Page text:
“The Mechanic: Resurrection” is going to seem like two different movies to different audience members. In fact, your reaction to it might suggest you are, in general, a pessimist or an optimist. “This is an oldfashioned action movie — oh boy!” .
The new suspense movie “Don’t Breathe” has been advertised as if it were something out of the ordinary. It isn’t. If you’ve seen the theatrical trailer, you know all you need to know about this little film. .
“Kubo and the Two Strings” is a new animated movie. Its Asian-fusion visual style mixes fake puppet stop-action look material with toy theater depth devices and a whole mess of references to origami. And that all works fairly well. The .
Sometimes those of us who are clued in about certain subjects may be surprised to discover that, for example, not everyone knows who the Kardashians are or how many inches of displacement the standard V6 for the 1962 Buick Special turned .
Hollywood does a much better job of merging animation and live action than it did in 1977. That’s the year Mickey Rooney, Helen Reddy, Red Buttons, Jim Dale, Shelley Winters, Jane Kean, Jim Backus (!), Jeff Conaway, and Charlie Callas starred .
There is some controversy surrounding the new, fairly big-budget comic book movie “Suicide Squad.” This was going to happen. We seem to have reached the stall point in the arc of enthusiasm for each new super-hero picture. Now it isn’.
One of the summer’s happier cinematic surprises is Barry Sonnenfeld’s “Nine Lives.” It depends on a weak and tired movie premise that one associates with “The Shaggy Dog”—a human’s consciousness is housed temporarily in the body .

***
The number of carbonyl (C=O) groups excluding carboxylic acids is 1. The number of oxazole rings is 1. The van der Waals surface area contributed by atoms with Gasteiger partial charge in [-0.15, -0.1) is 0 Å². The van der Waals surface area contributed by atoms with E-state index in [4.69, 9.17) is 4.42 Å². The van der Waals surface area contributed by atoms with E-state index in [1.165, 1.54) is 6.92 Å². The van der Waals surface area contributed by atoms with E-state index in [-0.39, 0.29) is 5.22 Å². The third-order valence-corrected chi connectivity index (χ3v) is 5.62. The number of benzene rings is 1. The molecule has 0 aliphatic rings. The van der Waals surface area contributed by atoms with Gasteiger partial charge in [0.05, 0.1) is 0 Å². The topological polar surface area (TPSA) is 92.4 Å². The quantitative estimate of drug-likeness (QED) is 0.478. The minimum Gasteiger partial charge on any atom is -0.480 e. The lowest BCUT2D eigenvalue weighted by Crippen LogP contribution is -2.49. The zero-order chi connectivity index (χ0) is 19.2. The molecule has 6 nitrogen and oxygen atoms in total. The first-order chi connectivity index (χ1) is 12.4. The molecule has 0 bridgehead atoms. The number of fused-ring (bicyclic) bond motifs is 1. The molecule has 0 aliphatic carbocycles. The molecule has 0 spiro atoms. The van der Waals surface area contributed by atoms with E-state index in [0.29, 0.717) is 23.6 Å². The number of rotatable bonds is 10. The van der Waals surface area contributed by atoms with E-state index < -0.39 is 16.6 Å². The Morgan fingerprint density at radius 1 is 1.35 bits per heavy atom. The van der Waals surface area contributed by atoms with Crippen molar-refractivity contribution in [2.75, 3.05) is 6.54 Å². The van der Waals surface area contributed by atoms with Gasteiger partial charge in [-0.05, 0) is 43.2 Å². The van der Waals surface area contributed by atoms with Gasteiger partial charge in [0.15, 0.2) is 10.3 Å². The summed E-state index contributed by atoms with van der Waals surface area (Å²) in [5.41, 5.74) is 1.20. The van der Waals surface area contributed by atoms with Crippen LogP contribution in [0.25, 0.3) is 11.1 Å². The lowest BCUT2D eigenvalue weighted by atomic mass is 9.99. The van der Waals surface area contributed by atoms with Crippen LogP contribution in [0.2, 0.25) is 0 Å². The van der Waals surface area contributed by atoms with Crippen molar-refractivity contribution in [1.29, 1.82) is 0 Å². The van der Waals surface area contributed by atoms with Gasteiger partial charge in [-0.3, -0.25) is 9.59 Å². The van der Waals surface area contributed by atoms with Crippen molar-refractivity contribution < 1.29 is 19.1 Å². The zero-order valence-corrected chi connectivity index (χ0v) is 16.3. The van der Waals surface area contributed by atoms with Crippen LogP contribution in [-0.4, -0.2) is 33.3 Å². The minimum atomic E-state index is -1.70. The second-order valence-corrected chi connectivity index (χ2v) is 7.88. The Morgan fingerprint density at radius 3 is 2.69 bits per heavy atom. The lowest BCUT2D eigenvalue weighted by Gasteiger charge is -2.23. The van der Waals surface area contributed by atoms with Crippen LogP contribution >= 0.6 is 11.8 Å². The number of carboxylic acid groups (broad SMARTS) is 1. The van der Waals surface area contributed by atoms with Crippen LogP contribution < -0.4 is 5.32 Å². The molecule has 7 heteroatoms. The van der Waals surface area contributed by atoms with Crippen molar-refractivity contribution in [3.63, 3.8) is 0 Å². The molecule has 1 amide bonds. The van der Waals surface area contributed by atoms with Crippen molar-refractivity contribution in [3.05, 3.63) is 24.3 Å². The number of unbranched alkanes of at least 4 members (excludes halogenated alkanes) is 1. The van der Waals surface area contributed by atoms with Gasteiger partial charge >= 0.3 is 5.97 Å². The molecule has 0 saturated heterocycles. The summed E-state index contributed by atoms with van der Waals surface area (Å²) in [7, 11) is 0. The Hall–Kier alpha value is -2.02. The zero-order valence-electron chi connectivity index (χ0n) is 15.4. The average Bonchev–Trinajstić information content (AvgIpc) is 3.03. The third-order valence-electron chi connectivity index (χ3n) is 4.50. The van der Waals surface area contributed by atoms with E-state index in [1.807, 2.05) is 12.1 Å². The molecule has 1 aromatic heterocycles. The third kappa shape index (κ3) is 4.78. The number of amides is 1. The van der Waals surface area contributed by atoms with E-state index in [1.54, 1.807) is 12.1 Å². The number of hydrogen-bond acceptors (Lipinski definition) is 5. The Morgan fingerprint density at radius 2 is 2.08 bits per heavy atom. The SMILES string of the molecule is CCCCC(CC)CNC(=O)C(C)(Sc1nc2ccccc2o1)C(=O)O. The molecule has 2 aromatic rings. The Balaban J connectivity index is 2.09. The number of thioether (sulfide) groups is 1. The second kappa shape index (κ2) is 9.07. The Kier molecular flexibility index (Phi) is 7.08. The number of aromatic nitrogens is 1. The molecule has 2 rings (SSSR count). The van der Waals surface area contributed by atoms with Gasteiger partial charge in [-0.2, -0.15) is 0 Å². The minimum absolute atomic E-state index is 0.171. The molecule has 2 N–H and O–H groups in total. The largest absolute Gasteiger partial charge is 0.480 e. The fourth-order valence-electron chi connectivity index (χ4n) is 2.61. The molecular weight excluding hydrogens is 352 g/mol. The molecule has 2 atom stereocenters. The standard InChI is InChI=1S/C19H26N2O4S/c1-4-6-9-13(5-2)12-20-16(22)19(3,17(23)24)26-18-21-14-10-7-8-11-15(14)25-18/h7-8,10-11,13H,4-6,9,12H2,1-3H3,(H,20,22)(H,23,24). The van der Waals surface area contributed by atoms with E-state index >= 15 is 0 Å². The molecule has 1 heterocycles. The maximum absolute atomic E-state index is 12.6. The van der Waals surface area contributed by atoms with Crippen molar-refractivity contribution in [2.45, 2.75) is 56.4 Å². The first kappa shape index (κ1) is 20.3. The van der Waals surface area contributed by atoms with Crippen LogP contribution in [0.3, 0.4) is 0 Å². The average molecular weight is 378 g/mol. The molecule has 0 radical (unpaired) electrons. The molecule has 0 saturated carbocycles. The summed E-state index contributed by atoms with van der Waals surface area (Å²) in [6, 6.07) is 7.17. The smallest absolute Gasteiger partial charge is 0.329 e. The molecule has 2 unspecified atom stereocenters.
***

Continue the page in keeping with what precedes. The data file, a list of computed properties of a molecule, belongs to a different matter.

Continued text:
Sometimes comedy gains by surprise. The frequency with which recent movie comedies depend on coarse language means the audience can’t be much surprised by it. Which partly explains why regular moviegoers don’t laugh much during any Seth Rogan .
Some stories go along for much of their length without being very interesting. Then late, when their central problem is clear, we get a little rush knowing events are speeding up and the conclusion is at hand. The new suspense .
This summer, more than ever before, movie comedies have insisted on their timeliness by including a lot of expletives and references to sex acts and biological elimination in their dialog. The characters talk about bus routes, say, all the while .
Movie director Paul Greengrass has a sterling reputation. He knows how to put action onto the screen. Otherwise his movies are surprisingly small-scale. Take his new one, “Jason Bourne,” for example. In a furious fight late in the film, Bourne (.
Sometimes the instructions for assembly of an exercise machine or gas grill seem to have been translated by someone who only replaced the Korean or Chinese or Japanese words with English words. I find myself holding up the booklets and .
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